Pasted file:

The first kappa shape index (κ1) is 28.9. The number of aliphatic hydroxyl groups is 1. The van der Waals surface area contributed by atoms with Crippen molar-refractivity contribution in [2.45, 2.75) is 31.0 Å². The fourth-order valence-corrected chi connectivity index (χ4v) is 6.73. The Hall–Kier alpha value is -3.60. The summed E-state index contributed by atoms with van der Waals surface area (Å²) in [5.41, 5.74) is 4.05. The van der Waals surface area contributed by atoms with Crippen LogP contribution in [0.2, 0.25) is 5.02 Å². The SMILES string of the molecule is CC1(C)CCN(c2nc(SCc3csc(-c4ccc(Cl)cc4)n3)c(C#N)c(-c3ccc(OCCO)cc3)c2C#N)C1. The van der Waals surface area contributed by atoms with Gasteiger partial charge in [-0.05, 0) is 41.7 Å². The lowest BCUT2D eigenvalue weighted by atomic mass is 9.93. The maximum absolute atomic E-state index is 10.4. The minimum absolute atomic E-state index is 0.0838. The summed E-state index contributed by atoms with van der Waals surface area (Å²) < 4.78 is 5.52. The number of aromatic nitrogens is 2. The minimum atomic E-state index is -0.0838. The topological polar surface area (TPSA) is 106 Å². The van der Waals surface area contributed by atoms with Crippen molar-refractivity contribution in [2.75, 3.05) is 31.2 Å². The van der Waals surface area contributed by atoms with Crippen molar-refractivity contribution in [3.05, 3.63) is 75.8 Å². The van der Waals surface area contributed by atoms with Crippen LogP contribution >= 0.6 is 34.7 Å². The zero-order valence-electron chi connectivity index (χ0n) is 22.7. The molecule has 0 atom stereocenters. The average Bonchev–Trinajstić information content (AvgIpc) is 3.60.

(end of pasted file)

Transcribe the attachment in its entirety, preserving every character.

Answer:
The first kappa shape index (κ1) is 28.9. The number of aliphatic hydroxyl groups is 1. The van der Waals surface area contributed by atoms with Crippen molar-refractivity contribution in [2.45, 2.75) is 31.0 Å². The fourth-order valence-corrected chi connectivity index (χ4v) is 6.73. The Hall–Kier alpha value is -3.60. The summed E-state index contributed by atoms with van der Waals surface area (Å²) in [5.41, 5.74) is 4.05. The van der Waals surface area contributed by atoms with Crippen LogP contribution in [0.2, 0.25) is 5.02 Å². The SMILES string of the molecule is CC1(C)CCN(c2nc(SCc3csc(-c4ccc(Cl)cc4)n3)c(C#N)c(-c3ccc(OCCO)cc3)c2C#N)C1. The van der Waals surface area contributed by atoms with Gasteiger partial charge in [-0.05, 0) is 41.7 Å². The lowest BCUT2D eigenvalue weighted by atomic mass is 9.93. The maximum absolute atomic E-state index is 10.4. The minimum absolute atomic E-state index is 0.0838. The summed E-state index contributed by atoms with van der Waals surface area (Å²) < 4.78 is 5.52. The number of aromatic nitrogens is 2. The minimum atomic E-state index is -0.0838. The topological polar surface area (TPSA) is 106 Å². The van der Waals surface area contributed by atoms with Crippen molar-refractivity contribution in [2.75, 3.05) is 31.2 Å². The van der Waals surface area contributed by atoms with Crippen molar-refractivity contribution in [3.05, 3.63) is 75.8 Å². The van der Waals surface area contributed by atoms with Crippen LogP contribution >= 0.6 is 34.7 Å². The zero-order valence-electron chi connectivity index (χ0n) is 22.7. The molecule has 0 atom stereocenters. The average Bonchev–Trinajstić information content (AvgIpc) is 3.60.